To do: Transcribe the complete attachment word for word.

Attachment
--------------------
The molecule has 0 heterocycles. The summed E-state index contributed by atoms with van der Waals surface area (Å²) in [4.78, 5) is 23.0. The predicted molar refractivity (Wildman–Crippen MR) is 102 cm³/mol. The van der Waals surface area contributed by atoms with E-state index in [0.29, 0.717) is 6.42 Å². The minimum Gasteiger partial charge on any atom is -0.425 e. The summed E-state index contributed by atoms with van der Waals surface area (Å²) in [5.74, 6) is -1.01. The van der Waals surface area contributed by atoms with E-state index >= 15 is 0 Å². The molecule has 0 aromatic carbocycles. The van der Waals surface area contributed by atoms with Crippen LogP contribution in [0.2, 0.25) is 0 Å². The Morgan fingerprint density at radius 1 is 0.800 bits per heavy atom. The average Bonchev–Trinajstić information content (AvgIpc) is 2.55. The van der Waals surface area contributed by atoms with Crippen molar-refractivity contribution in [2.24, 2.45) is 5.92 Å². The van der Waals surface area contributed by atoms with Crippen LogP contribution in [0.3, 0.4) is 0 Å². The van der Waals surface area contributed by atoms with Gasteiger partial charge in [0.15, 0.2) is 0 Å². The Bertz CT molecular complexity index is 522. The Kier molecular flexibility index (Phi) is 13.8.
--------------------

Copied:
The molecule has 0 heterocycles. The summed E-state index contributed by atoms with van der Waals surface area (Å²) in [4.78, 5) is 23.0. The predicted molar refractivity (Wildman–Crippen MR) is 102 cm³/mol. The van der Waals surface area contributed by atoms with E-state index in [0.29, 0.717) is 6.42 Å². The minimum Gasteiger partial charge on any atom is -0.425 e. The summed E-state index contributed by atoms with van der Waals surface area (Å²) in [5.74, 6) is -1.01. The van der Waals surface area contributed by atoms with E-state index >= 15 is 0 Å². The molecule has 0 aromatic carbocycles. The van der Waals surface area contributed by atoms with Crippen LogP contribution in [0.2, 0.25) is 0 Å². The Morgan fingerprint density at radius 1 is 0.800 bits per heavy atom. The average Bonchev–Trinajstić information content (AvgIpc) is 2.55. The van der Waals surface area contributed by atoms with Crippen molar-refractivity contribution in [2.24, 2.45) is 5.92 Å². The van der Waals surface area contributed by atoms with Crippen LogP contribution in [0.3, 0.4) is 0 Å². The van der Waals surface area contributed by atoms with Gasteiger partial charge in [0.15, 0.2) is 0 Å². The Bertz CT molecular complexity index is 522. The Kier molecular flexibility index (Phi) is 13.8.